Marler has coordinated seed exchanges and cycad research with the Montgomery Botanical Center, Miami, Florida since 1997. The extensive population of Cycas micronesica trees at the Montgomery Botanical Center is comprised of plants derived from seeds that Marler originally contributed in 1997 and 1998. But Marler was contracted in 2006 to start a fadang germplasm collection on the neighboring island of Tinian. The expansive seed collection efforts that enabled this Tinian collection were also used to expand the fadang germplasm collections with Montgomery Botanical Center and Nong Nooch Tropical Botanical Garden in Thailand.
These trees now made it possible for Brian Thorson, the Botanical Curator at California State University, Long Beach, to obtain seedlings of this Endangered cycad for his collection. Originally from Guam, Thorson visited family on the island in January and was very excited to find mature fadang (the local name for C. micronesica) plants. During that visit, he went to the University of Guam to find a way to obtain seeds or plants to take back for the CSU collection. “I had fond memories of going into the jungle to collect cycad seeds to grind into flour for making titiyas. It was very exciting for me to see that there are some populations that are still unaffected by the invasive scale and other insects.”
His UOG visit enabled a connection between the two scientists, with Marler drawing on his cycad connections to assist Thorson in acquiring the desired plants. Montgomery Botanical Center was able to provide cycad seedlings to Thorson and offered to provide more seedlings next year. He was delighted with the quality of the seedlings and the promise of more to come. Through a meeting with a cycad grower in California familiar with Marler’s cycad work, Thorson heard more about the intensive research Marler has accomplished on Cycas micronesica. He stated in an email, “I had no idea that you were so passionately involved with their preservation. We (Chamorros) are so grateful for your work.”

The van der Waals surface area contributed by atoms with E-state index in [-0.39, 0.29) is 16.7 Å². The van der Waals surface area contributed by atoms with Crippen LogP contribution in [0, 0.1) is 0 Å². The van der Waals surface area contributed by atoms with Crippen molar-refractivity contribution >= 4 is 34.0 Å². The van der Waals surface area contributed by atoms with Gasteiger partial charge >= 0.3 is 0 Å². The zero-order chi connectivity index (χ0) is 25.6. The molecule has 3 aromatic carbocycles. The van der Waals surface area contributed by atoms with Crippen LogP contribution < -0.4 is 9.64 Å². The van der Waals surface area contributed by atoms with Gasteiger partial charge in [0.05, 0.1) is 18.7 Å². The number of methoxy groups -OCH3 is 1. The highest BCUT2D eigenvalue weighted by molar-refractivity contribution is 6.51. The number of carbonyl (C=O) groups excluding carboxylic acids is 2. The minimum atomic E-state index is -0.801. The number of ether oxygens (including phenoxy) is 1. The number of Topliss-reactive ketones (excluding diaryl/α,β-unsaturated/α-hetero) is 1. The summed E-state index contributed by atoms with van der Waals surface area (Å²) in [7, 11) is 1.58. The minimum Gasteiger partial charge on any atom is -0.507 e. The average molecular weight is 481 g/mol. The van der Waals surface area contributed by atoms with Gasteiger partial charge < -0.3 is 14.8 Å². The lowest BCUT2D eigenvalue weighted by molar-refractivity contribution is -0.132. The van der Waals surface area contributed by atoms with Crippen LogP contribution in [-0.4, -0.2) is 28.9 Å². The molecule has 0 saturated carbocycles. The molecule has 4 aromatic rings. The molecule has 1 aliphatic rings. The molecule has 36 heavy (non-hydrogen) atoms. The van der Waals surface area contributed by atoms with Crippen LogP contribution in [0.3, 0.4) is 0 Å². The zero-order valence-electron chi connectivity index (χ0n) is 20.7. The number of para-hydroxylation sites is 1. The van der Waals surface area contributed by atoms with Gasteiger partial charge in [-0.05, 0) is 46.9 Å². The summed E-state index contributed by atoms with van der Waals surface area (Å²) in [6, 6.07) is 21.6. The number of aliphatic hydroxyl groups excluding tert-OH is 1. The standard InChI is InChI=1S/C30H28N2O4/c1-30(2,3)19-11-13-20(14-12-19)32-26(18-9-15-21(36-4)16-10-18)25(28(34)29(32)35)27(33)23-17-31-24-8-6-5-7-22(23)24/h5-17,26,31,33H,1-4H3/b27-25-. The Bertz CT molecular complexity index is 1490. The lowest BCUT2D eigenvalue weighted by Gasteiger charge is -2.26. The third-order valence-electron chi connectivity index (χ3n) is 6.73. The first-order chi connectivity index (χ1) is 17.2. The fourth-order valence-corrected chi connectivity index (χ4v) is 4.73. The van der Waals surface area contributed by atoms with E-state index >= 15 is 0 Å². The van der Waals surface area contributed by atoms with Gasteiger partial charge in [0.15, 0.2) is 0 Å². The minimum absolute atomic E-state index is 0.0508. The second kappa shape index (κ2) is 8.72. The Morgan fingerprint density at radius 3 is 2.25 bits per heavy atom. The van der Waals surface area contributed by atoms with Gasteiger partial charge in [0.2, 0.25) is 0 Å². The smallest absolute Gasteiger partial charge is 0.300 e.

WPTRC scientists continue to make a difference for the people, plants and ecosystems on the island and in the region. For more information about WPTRC research scientists and activities, please visit www.uog.edu/wptrc.
Brian Thorson, Botanical Curator at California State University, Long Beach, with his newly acquired Cycas micronesica seedlings.
The Children’s Healthy Living Program, a project to build a healthy food and physical environment to prevent obesity among youth in the Pacific region, has earned a special honor from the U.S. Department of Agriculture’s National Institute of Food & Agriculture. The program was headed by the University of Hawaii and carried out in Guam by the University of Guam’s Cooperative Extension & Outreach service.